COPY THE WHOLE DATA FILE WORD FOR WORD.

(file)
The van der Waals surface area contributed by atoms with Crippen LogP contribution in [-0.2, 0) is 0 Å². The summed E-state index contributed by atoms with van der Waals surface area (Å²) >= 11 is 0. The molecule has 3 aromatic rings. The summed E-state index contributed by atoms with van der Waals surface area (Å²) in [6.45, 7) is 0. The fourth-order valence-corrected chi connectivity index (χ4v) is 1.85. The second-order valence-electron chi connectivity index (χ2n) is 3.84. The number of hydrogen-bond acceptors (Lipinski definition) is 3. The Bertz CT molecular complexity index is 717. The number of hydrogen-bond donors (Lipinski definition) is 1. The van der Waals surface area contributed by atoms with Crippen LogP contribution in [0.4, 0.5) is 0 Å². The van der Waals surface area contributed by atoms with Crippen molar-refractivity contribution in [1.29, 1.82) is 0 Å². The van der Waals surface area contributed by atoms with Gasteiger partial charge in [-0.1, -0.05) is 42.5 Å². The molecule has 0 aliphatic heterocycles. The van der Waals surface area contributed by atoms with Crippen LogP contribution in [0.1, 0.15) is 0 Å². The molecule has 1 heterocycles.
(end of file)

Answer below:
The van der Waals surface area contributed by atoms with Crippen LogP contribution in [-0.2, 0) is 0 Å². The summed E-state index contributed by atoms with van der Waals surface area (Å²) >= 11 is 0. The molecule has 3 aromatic rings. The summed E-state index contributed by atoms with van der Waals surface area (Å²) in [6.45, 7) is 0. The fourth-order valence-corrected chi connectivity index (χ4v) is 1.85. The second-order valence-electron chi connectivity index (χ2n) is 3.84. The number of hydrogen-bond acceptors (Lipinski definition) is 3. The Bertz CT molecular complexity index is 717. The number of hydrogen-bond donors (Lipinski definition) is 1. The van der Waals surface area contributed by atoms with Crippen LogP contribution in [0.4, 0.5) is 0 Å². The van der Waals surface area contributed by atoms with Crippen molar-refractivity contribution in [1.29, 1.82) is 0 Å². The van der Waals surface area contributed by atoms with Gasteiger partial charge in [-0.1, -0.05) is 42.5 Å². The molecule has 0 aliphatic heterocycles. The van der Waals surface area contributed by atoms with Crippen LogP contribution in [0.1, 0.15) is 0 Å². The molecule has 1 heterocycles.